To ask the Secretary of State for Justice, whether he plans to exempt non-binary and transgender people from plans to only allow enrolled deed polls to be accepted as proof of name change.
21 May 2021
The Master of the Rolls has established a Judicial Working Group to review and revise the current regulations for the enrolled deed process.
The Group is looking at a number of aspects of the existing regulations, and one of the issues is the current requirement for name changes to be publicly advertised, as part of the process, in the London Gazette.
A proposal under consideration by the Group is that the regulations are reformed so that the court would have a discretion on the need for, or terms of, an advertisement where there are sensitivities about a name change being made public. Examples would be name changes to reflect changes in gender and binary identification, as well as to protect people who wish to change their name following an abusive relationship. Guidance to applicants is also being reviewed as part of the reform process.
The Group is also considering public interest issues where an advertisement would be desirable, for example to place on record a change of name by a registered offender.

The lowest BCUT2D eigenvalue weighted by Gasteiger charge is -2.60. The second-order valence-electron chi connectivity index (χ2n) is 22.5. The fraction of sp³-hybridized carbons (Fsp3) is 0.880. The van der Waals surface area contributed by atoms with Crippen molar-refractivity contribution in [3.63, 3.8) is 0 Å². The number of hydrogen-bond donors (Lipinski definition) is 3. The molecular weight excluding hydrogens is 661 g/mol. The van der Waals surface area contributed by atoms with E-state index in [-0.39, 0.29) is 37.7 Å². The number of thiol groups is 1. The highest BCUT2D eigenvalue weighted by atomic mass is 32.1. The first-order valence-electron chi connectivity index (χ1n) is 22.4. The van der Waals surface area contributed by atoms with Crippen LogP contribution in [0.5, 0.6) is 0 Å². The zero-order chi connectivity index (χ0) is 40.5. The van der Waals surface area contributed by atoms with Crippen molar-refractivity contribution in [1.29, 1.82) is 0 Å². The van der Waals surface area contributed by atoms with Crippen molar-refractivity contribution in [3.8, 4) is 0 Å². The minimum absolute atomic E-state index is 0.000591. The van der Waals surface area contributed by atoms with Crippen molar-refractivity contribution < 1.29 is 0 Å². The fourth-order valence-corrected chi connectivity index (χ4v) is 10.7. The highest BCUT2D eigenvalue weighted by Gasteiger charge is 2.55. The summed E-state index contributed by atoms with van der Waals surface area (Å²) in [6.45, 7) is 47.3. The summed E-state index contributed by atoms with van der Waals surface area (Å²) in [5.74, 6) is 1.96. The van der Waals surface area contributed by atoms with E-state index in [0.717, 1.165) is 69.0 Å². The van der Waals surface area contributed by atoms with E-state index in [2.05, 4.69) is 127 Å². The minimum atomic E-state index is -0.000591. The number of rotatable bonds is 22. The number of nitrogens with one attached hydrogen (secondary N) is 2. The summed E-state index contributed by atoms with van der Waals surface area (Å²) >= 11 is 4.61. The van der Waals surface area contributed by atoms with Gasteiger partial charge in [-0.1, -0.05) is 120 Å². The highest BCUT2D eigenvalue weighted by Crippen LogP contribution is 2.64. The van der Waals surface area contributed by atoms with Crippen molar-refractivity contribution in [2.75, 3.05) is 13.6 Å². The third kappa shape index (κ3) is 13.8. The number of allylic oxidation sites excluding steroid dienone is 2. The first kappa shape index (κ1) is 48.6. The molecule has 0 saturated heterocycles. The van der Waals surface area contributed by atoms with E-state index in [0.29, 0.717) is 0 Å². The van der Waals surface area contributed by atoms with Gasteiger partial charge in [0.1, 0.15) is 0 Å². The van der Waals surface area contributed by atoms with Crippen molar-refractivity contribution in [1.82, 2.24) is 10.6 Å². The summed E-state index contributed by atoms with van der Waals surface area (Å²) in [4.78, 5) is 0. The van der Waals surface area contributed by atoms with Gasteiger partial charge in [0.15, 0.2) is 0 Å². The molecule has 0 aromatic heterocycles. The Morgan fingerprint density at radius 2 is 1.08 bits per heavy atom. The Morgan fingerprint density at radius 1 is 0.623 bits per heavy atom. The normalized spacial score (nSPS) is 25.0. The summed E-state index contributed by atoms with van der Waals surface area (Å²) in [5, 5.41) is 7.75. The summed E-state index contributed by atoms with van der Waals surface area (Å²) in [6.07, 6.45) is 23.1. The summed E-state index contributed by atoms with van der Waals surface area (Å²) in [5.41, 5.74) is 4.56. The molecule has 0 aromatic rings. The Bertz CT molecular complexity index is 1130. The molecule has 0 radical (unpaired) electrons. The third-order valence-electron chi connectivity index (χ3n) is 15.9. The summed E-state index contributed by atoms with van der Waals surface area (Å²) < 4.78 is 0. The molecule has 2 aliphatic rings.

Home Office Ministers have written to the Master of Rolls and the Lord Chief Justice requesting that the Group considers criminality in regard to the enrolled deed poll process. Once the Group has completed its work, we will consider whether it is necessary to amend existing Home Office guidance to better protect the public.
Should a change be made to the guidance, we will take careful consideration of the potential impacts of that amendment including for European Convention on Human Rights Article 8 rights and the protection of the people who have changed their name to avoid danger.
Current Home Office Use and Change of Name guidance sets out that where there is a need to protect persons from risk of harm, separate arrangements should be implemented which protect the identity of the person who is seeking to change their name.
In addition, the policy sets out that transgender foreign nationals whose national authorities do not recognise changes to names and/or gender in their passports or national identity cards will be able to obtain a Biometric Residence Permit in their acquired name and gender, providing the person can demonstrate they are using the acquired name and gender for all purposes.